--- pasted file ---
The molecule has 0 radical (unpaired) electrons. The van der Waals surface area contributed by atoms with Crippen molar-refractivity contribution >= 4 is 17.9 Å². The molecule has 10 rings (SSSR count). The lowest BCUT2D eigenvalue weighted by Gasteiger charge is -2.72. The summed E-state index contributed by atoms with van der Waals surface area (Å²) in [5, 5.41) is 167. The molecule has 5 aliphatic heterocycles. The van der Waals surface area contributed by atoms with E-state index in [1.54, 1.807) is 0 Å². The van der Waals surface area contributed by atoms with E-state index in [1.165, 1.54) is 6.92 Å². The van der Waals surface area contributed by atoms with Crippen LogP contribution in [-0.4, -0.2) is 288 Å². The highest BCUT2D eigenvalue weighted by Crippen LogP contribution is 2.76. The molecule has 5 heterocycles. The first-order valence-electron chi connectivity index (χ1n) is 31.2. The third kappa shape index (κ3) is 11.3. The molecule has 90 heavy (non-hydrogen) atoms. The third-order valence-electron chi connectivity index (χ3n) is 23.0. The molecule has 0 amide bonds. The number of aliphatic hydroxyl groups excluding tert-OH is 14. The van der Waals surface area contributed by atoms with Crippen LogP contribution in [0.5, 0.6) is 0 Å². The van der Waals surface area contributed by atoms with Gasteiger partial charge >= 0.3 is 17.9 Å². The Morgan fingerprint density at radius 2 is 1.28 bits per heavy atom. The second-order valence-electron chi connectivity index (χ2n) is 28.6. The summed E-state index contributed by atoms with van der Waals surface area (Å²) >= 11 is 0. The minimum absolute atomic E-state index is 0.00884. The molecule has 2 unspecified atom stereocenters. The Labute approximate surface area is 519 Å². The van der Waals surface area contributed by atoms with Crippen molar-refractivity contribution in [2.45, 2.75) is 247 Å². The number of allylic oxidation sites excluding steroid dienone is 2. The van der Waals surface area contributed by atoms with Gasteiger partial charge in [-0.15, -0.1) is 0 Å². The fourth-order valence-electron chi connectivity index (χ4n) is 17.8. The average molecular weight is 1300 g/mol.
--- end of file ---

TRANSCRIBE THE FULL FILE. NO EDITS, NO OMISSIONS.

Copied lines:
The molecule has 0 radical (unpaired) electrons. The van der Waals surface area contributed by atoms with Crippen molar-refractivity contribution >= 4 is 17.9 Å². The molecule has 10 rings (SSSR count). The lowest BCUT2D eigenvalue weighted by Gasteiger charge is -2.72. The summed E-state index contributed by atoms with van der Waals surface area (Å²) in [5, 5.41) is 167. The molecule has 5 aliphatic heterocycles. The van der Waals surface area contributed by atoms with E-state index in [1.54, 1.807) is 0 Å². The van der Waals surface area contributed by atoms with E-state index in [1.165, 1.54) is 6.92 Å². The van der Waals surface area contributed by atoms with Crippen LogP contribution in [-0.4, -0.2) is 288 Å². The highest BCUT2D eigenvalue weighted by Crippen LogP contribution is 2.76. The molecule has 5 heterocycles. The first-order valence-electron chi connectivity index (χ1n) is 31.2. The third kappa shape index (κ3) is 11.3. The molecule has 90 heavy (non-hydrogen) atoms. The third-order valence-electron chi connectivity index (χ3n) is 23.0. The molecule has 0 amide bonds. The number of aliphatic hydroxyl groups excluding tert-OH is 14. The van der Waals surface area contributed by atoms with Crippen LogP contribution in [0.5, 0.6) is 0 Å². The van der Waals surface area contributed by atoms with Gasteiger partial charge >= 0.3 is 17.9 Å². The Morgan fingerprint density at radius 2 is 1.28 bits per heavy atom. The second-order valence-electron chi connectivity index (χ2n) is 28.6. The summed E-state index contributed by atoms with van der Waals surface area (Å²) >= 11 is 0. The minimum absolute atomic E-state index is 0.00884. The molecule has 2 unspecified atom stereocenters. The Labute approximate surface area is 519 Å². The van der Waals surface area contributed by atoms with Crippen molar-refractivity contribution in [2.45, 2.75) is 247 Å². The number of allylic oxidation sites excluding steroid dienone is 2. The van der Waals surface area contributed by atoms with Gasteiger partial charge in [-0.15, -0.1) is 0 Å². The fourth-order valence-electron chi connectivity index (χ4n) is 17.8. The average molecular weight is 1300 g/mol.